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Warner v. Ryan

United States District Court, D. Arizona

September 11, 2019

Thomas H Warner, Petitioner,
Charles L Ryan, et al., Respondents.


          Honorable Roslyn O. Silver, Senior United States District Judge.

         Magistrate Judge Camille D. Bibles issued a Report and Recommendation (“R&R”) recommending Thomas H. Warner's petition for writ of habeas corpus be denied. (Doc. 21). Warner filed objections to the R&R but, having reviewed the issues de novo, Warner is not entitled to relief. Therefore, the R&R will be adopted and Warner's petition will be denied.


         The factual background is undisputed. In February 2012, Warner was having problems with his computer. Warner gave his computer to an individual who operated a computer repair company. In attempting to repair Warner's computer, that individual found “a folder on the computer that had about fifty images of nude boys ranging in ages of five years old to fourteen years old.” The individual took the computer to the police and officers obtained a search warrant for Warner's computer and home. The police subsequently located hundreds of additional images on Warner's computer. The police also found numerous external storage drives containing sexual images of boys.

         Based on the images, Warner was charged with ten counts of sexual exploitation of a minor in state court. After discussions with his counsel, Warner opted to plead guilty to one count of sexual exploitation of a minor and two counts of attempted sexual exploitation of a minor. (Doc. 21 at 2). Warner was sentenced to ten years imprisonment as well as lifetime supervised probation.

         Warner was then appointed different counsel for purposes of seeking post-conviction relief. That counsel filed a notice she was “unable to find any claims for relief to be raised in post-conviction relief proceedings.” Warner then filed a pro se petition. In his petition, Warner claimed he had been denied effective assistance of counsel at trial and during post-conviction proceedings. Warner also argued he had new evidence regarding a mental health disorder, the relevant criminal statute did not apply to his conduct, and the prosecution had engaged in misconduct. The trial court denied relief as did the Arizona Court of Appeals. Warner then filed the present federal petition.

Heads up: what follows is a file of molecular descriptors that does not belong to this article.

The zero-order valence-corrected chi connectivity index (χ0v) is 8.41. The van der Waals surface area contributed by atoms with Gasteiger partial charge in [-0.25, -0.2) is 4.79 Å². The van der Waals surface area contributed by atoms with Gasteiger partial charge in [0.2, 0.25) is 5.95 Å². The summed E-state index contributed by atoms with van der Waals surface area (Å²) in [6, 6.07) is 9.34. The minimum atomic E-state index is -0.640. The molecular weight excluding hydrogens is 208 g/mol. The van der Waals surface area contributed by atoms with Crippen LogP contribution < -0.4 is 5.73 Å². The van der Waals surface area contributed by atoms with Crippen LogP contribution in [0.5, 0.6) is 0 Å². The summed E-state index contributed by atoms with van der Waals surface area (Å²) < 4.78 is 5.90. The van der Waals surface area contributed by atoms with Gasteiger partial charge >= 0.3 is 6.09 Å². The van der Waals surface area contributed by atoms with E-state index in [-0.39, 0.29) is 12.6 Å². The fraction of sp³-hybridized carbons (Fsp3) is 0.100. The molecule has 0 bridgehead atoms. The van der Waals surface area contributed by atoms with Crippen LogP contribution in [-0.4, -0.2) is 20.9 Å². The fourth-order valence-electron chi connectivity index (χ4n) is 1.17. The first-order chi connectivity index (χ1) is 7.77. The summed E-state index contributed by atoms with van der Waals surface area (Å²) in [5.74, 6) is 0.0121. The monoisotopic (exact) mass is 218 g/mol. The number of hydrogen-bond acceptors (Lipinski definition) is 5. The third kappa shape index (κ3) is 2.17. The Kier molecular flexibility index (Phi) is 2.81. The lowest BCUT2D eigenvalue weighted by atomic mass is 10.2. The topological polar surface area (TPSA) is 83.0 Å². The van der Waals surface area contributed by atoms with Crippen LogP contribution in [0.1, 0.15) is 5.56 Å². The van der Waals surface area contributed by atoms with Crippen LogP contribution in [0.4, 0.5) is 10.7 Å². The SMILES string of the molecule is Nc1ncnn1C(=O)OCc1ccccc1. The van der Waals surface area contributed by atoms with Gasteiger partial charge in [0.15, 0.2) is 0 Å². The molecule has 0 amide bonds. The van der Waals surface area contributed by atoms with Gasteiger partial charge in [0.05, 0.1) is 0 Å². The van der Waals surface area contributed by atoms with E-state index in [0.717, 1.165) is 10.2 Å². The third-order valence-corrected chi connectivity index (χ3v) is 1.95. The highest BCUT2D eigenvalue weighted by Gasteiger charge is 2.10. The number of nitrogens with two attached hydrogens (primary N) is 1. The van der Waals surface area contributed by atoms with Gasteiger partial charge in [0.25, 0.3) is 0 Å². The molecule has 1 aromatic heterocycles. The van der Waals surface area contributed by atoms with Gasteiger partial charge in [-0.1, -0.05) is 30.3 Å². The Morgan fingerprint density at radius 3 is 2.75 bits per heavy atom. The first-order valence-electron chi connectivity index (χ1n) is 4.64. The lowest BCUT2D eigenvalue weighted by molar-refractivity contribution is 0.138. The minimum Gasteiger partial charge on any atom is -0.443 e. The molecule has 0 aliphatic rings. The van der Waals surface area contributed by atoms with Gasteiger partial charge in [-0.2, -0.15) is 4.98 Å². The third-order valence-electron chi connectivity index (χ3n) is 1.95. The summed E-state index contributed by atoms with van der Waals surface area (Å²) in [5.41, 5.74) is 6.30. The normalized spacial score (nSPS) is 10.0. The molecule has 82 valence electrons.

In screening Warner's federal petition, the Court interpreted Warner as presenting four claims: (1) the evidence against him had been obtained using an illegal search warrant; (2) his trial counsel had been ineffective by not moving to suppress the evidence against him; (3) the prosecutor had coerced Warner's guilty plea; and (4) the Arizona courts had demonstrated “prejudice and bias” during the post-conviction relief process. (Doc. 7 at 9). The Court dismissed the fourth claim because errors of the type Warner alleged in the state post-conviction review process cannot be addressed in a federal habeas proceeding. Franzen v. Brinkman, 877 F.2d 26, 26 (9th Cir. 1989). The Court called for an answer to the remaining three claims.

         In answering the petition, Respondents stated Warner's claims were barred by the “affirmative defenses of preclusion, non-cognizability, and procedural default.” (Doc. 16 at 2. In her R&R, the Magistrate Judge agreed that Warner had not exhausted any of his claims. After reaching that conclusion, the Magistrate Judge went on to explain why, even if exhausted, the claims would not entitle Warner to relief. Warner filed objections but, as set forth below, those objections do not show Warner is entitled to relief.


         I. Fourth Amendment Claim

         Warner's first claim is that all the “evidence used in [his] prosecution was obtained by police detectives' use of an illegal search warrant.” (Doc. 7 at 6). As correctly explained in the R&R, a federal court “cannot grant federal habeas relief” on this type of Fourth Amendment issue. Moorman v. Schriro, 426 F.3d 1044, 1053 (9th Cir. 2005). That is, because Arizona gave Warner “an opportunity for full and fair litigation of his Fourth Amendment claim, ” he cannot obtain federal habeas relief on his Fourth Amendment claim. Id. The fact that Warner did not actually litigate the Fourth Amendment claim in state court is immaterial. “It does not matter that petitioner pleaded guilty before litigating the [Fourth Amendment] issue; what matters is that petitioner had the opportunity.” Hunt v. Williams, No. 3:13-CV-00040-MMD, 2014 WL 2761168, at *2 (D. Nev. June 17, 2014). Thus, even assuming the Fourth Amendment claim had been raised in state court, Warner would not be entitled to relief.

         II. Ineffective Assistance of Counsel

         Warner's second claim is that his trial counsel provided ineffective assistance by failing to file a motion to suppress in the state court proceedings. For present purposes the Court will assume that, pursuant to Martinez v. Ryan, 566 U.S. 1 (2012), Warner's procedural default does not prevent analysis of the claim on its merits.

         To prove ineffective assistance of counsel Warner must show “both deficient performance by counsel and prejudice.” Knowles v. Mirzayance, 556 U.S. 111, 122 (2009). To prove deficient performance in the specific context of failing to file a motion to suppress, Warner must establish “no competent attorney would think a motion to suppress would have failed.” Premo v. Moore, 562 U.S. 115, 124 (2011). In other words, if Warner's ‚Äúcounsel reasonably could have determined that the ...

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